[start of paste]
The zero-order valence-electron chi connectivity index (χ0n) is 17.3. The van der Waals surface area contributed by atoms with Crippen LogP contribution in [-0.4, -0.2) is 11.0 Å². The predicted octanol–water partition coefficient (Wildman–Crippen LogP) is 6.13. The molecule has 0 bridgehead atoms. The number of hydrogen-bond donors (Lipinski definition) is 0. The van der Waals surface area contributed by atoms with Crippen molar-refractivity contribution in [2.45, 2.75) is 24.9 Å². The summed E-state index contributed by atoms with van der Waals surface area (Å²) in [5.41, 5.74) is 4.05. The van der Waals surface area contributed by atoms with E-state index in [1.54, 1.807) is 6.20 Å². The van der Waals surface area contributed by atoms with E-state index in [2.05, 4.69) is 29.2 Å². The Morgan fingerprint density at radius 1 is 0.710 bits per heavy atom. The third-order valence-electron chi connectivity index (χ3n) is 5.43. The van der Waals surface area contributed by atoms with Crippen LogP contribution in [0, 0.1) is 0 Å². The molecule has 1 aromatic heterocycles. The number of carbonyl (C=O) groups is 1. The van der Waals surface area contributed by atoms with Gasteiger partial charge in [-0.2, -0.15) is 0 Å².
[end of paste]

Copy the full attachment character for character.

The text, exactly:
The zero-order valence-electron chi connectivity index (χ0n) is 17.3. The van der Waals surface area contributed by atoms with Crippen LogP contribution in [-0.4, -0.2) is 11.0 Å². The predicted octanol–water partition coefficient (Wildman–Crippen LogP) is 6.13. The molecule has 0 bridgehead atoms. The number of hydrogen-bond donors (Lipinski definition) is 0. The van der Waals surface area contributed by atoms with Crippen molar-refractivity contribution in [2.45, 2.75) is 24.9 Å². The summed E-state index contributed by atoms with van der Waals surface area (Å²) in [5.41, 5.74) is 4.05. The van der Waals surface area contributed by atoms with E-state index in [1.54, 1.807) is 6.20 Å². The van der Waals surface area contributed by atoms with E-state index in [2.05, 4.69) is 29.2 Å². The Morgan fingerprint density at radius 1 is 0.710 bits per heavy atom. The third-order valence-electron chi connectivity index (χ3n) is 5.43. The van der Waals surface area contributed by atoms with Crippen LogP contribution in [0, 0.1) is 0 Å². The molecule has 1 aromatic heterocycles. The number of carbonyl (C=O) groups is 1. The van der Waals surface area contributed by atoms with Gasteiger partial charge in [-0.2, -0.15) is 0 Å².